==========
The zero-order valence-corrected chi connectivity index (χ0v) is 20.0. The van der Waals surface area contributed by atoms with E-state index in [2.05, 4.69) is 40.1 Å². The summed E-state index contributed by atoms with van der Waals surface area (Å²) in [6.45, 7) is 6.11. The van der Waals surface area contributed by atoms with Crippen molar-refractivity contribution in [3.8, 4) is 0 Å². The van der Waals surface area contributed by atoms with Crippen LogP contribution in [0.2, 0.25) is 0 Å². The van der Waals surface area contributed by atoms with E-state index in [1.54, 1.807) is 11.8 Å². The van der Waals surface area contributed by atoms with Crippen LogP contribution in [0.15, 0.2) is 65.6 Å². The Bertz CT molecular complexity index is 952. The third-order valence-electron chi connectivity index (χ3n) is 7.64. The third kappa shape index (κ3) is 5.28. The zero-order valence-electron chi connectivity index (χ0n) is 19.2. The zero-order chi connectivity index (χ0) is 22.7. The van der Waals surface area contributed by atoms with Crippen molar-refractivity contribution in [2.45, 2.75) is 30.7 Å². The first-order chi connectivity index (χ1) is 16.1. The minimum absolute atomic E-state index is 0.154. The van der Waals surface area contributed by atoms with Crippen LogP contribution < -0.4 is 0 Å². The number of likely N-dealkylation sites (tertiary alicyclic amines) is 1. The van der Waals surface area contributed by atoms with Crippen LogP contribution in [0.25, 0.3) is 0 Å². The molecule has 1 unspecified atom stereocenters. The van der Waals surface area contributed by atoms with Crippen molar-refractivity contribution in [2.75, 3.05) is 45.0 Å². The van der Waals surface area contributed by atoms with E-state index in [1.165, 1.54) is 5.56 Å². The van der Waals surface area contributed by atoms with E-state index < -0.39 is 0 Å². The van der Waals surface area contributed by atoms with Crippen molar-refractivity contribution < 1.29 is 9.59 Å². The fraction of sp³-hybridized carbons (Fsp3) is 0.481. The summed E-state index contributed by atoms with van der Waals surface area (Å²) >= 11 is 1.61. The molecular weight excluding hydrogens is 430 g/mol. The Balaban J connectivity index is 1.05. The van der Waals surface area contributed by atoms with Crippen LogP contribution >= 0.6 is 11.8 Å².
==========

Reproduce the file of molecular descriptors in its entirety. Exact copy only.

The zero-order valence-corrected chi connectivity index (χ0v) is 20.0. The van der Waals surface area contributed by atoms with E-state index in [2.05, 4.69) is 40.1 Å². The summed E-state index contributed by atoms with van der Waals surface area (Å²) in [6.45, 7) is 6.11. The van der Waals surface area contributed by atoms with Crippen molar-refractivity contribution in [3.8, 4) is 0 Å². The van der Waals surface area contributed by atoms with Crippen LogP contribution in [0.2, 0.25) is 0 Å². The van der Waals surface area contributed by atoms with E-state index in [1.54, 1.807) is 11.8 Å². The van der Waals surface area contributed by atoms with Crippen LogP contribution in [0.15, 0.2) is 65.6 Å². The Bertz CT molecular complexity index is 952. The third-order valence-electron chi connectivity index (χ3n) is 7.64. The third kappa shape index (κ3) is 5.28. The zero-order valence-electron chi connectivity index (χ0n) is 19.2. The zero-order chi connectivity index (χ0) is 22.7. The van der Waals surface area contributed by atoms with Crippen molar-refractivity contribution in [2.45, 2.75) is 30.7 Å². The first-order chi connectivity index (χ1) is 16.1. The minimum absolute atomic E-state index is 0.154. The van der Waals surface area contributed by atoms with Crippen LogP contribution < -0.4 is 0 Å². The number of likely N-dealkylation sites (tertiary alicyclic amines) is 1. The van der Waals surface area contributed by atoms with Crippen LogP contribution in [0.25, 0.3) is 0 Å². The molecule has 1 unspecified atom stereocenters. The van der Waals surface area contributed by atoms with Crippen molar-refractivity contribution in [2.75, 3.05) is 45.0 Å². The van der Waals surface area contributed by atoms with E-state index in [1.165, 1.54) is 5.56 Å². The van der Waals surface area contributed by atoms with E-state index < -0.39 is 0 Å². The van der Waals surface area contributed by atoms with Crippen molar-refractivity contribution < 1.29 is 9.59 Å². The fraction of sp³-hybridized carbons (Fsp3) is 0.481. The summed E-state index contributed by atoms with van der Waals surface area (Å²) >= 11 is 1.61. The molecular weight excluding hydrogens is 430 g/mol. The Balaban J connectivity index is 1.05. The van der Waals surface area contributed by atoms with Crippen LogP contribution >= 0.6 is 11.8 Å².